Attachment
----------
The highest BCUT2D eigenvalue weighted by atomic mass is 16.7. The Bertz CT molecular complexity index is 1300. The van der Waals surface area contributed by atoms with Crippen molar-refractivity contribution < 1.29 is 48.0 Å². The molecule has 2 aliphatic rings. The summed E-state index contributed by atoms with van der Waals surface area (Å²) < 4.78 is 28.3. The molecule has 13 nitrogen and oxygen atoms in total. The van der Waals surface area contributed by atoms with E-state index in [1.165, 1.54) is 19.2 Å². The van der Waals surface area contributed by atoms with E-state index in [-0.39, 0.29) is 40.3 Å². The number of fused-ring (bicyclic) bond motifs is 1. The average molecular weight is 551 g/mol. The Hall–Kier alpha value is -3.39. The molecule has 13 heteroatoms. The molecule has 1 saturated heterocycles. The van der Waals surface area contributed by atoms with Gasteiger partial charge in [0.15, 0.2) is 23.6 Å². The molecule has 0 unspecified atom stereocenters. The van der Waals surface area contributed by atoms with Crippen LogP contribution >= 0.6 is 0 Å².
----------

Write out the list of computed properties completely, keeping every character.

The highest BCUT2D eigenvalue weighted by atomic mass is 16.7. The Bertz CT molecular complexity index is 1300. The van der Waals surface area contributed by atoms with Crippen molar-refractivity contribution < 1.29 is 48.0 Å². The molecule has 2 aliphatic rings. The summed E-state index contributed by atoms with van der Waals surface area (Å²) < 4.78 is 28.3. The molecule has 13 nitrogen and oxygen atoms in total. The van der Waals surface area contributed by atoms with E-state index in [1.165, 1.54) is 19.2 Å². The van der Waals surface area contributed by atoms with E-state index in [-0.39, 0.29) is 40.3 Å². The number of fused-ring (bicyclic) bond motifs is 1. The average molecular weight is 551 g/mol. The Hall–Kier alpha value is -3.39. The molecule has 13 heteroatoms. The molecule has 1 saturated heterocycles. The van der Waals surface area contributed by atoms with Gasteiger partial charge in [0.15, 0.2) is 23.6 Å². The molecule has 0 unspecified atom stereocenters. The van der Waals surface area contributed by atoms with Crippen LogP contribution >= 0.6 is 0 Å².